Your product's packaging can help or hinder its success. From noncompliance with federal regulations to an unappealing product presentation, what is on the outside matters almost as much as what is inside the package.

Consumers today are better-schooled about what to look for on labels and packaging. For example, they examine ingredient lists in addition to information on the origins of ingredients, growing methods used, and who produced the item. Certain things should never appear on product packaging. Likewise, some information must appear, according to law.

Finding the right balance between beauty, functionality, and compliance requires a deft touch. The do's and don'ts of packaging can be dizzying.

Five Things That Should Never Appear on a Product Label

1. Misleading information of any type

The Fair Packaging and Labeling Act empowers the Food and Drug Administration (FDA) and the Federal Trade Commission (FTC) to regulate consumer commodities to ensure labels correctly describe the contents of packages.

Companies love to tout the amazing qualities of their products, and many brands walk a thin line between truth and wishful thinking when designing packaging for a product.

Avoid regulatory intervention by listing all ingredients, and avoid "slack filling" that misrepresents the actual amount of the product inside.

2. Unintentional comic relief (incorrect spelling, misleading data, and poor translation)

Laughable packaging goofs run amok on the Internet. Here are a few gems..

Packaging promoting criminal actions:

A bag of Fritos corn chips advertising a contest, stating, "You could be a winner! No purchase necessary. Details inside." Is the company advocating opening the chips without buying the bag?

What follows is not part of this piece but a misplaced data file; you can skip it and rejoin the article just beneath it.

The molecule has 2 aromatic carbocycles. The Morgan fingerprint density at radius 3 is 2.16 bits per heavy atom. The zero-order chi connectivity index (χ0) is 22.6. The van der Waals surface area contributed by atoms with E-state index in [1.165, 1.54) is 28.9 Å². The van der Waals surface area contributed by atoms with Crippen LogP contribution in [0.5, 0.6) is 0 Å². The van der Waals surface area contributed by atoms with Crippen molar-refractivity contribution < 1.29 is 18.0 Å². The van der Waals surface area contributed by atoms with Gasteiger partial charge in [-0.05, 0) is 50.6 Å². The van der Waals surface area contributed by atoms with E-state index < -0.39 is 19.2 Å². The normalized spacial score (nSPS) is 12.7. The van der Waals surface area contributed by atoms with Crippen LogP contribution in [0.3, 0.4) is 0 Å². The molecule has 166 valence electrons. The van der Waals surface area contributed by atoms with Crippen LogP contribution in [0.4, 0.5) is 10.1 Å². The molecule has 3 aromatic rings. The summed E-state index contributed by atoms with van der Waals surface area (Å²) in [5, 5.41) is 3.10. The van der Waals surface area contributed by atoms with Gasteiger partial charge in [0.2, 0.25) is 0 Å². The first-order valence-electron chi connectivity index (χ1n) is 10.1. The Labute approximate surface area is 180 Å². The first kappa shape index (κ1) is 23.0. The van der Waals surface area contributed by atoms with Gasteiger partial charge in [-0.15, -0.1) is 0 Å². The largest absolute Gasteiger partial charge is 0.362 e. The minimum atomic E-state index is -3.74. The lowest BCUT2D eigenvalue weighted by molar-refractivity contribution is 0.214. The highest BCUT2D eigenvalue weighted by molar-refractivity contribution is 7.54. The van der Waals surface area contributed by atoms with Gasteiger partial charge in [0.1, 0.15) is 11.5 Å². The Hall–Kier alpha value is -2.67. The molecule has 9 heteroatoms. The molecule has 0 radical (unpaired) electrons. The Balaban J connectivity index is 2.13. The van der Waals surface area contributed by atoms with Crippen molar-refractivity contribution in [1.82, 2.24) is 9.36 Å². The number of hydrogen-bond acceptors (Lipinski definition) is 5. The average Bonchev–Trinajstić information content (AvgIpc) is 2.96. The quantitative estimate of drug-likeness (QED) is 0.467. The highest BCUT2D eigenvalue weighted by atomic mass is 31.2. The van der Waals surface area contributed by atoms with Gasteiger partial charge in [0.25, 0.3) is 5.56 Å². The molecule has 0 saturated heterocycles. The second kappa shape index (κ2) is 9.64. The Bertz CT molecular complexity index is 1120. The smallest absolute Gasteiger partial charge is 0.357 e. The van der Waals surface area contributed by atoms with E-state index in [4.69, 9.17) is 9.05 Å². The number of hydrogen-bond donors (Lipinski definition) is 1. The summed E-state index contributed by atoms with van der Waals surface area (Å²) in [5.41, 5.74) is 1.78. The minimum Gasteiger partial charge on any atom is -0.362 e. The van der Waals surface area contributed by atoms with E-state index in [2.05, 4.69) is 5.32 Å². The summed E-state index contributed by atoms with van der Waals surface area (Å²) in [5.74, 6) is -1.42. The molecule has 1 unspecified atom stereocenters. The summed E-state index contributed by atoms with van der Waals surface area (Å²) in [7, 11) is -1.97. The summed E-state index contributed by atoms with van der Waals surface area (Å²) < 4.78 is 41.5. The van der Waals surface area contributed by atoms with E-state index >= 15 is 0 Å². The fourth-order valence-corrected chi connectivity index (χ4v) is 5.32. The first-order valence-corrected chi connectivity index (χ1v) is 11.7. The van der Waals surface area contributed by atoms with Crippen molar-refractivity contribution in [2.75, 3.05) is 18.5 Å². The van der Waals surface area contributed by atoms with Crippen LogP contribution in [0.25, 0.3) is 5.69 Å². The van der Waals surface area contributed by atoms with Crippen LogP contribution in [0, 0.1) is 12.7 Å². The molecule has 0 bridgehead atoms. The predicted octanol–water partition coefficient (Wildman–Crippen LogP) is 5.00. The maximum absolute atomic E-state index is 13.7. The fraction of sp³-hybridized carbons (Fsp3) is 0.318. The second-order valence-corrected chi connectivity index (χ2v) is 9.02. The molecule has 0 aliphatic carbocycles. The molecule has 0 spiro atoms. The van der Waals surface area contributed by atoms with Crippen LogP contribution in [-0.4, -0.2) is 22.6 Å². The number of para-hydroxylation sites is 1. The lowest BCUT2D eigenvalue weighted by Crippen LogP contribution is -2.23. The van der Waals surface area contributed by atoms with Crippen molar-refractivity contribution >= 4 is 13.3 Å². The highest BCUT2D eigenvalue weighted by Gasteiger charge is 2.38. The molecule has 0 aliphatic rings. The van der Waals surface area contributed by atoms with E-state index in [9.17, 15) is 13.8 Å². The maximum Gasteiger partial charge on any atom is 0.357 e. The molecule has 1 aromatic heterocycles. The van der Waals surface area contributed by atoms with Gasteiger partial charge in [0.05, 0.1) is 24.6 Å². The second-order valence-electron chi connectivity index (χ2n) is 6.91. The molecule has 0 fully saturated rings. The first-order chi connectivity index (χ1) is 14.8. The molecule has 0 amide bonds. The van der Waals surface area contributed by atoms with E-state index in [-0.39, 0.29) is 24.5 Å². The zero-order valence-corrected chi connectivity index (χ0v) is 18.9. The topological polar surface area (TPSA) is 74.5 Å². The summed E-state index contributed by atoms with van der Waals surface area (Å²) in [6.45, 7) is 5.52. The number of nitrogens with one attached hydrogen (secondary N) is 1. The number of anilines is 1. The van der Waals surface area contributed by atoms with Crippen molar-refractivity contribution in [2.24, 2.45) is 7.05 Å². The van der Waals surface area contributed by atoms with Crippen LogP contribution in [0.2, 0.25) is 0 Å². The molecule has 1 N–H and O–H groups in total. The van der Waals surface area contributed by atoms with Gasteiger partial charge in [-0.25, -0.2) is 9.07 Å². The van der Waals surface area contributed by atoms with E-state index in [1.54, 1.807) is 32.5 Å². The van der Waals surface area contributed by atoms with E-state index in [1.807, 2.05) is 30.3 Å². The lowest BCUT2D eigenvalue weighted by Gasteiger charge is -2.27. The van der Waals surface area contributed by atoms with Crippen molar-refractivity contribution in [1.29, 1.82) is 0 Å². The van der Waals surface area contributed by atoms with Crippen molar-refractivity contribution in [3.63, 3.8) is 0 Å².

Packaging that assumes we are all idiots:

  • Package of nuts with the following printed on it: "Instructions: Open packet, eat nuts." Unless, of course, you like the taste of plastic...
  • A bottle of rum admonishing users to "open bottle before drinking." Thanks for that advice; it is helpful after you've already had a few.

Packaging that is just sad:

  • A toilet brush telling users to "not use orally." That should include the addendum, "Especially after employed for intended use."
  • The Harry Potter toy wizard broom states, "This broom does not actually fly." What a way to ruin a kid's day.

Never forget the power of careful proofreading. Otherwise, a product becomes the butt of jokes.

3. Prohibited nutritional claims

Only certain health claims are permitted by the FDA for inclusion on labels and packaging. Those include...

  • Calcium benefits in reducing the risk of osteoporosis
  • Sodium's role in increasing hypertension
  • Dietary saturated fat and cholesterol increases the risk of heart disease.
  • The link between dietary fat and increased risk of cancer
  • The benefits of fiber-containing grain products, fruits, and vegetables in reducing cancer and heart disease risks
  • Folic acid and a reduced risk of neural tube defects
  • Dietary noncarcinogenic sweeteners and how they reduce decay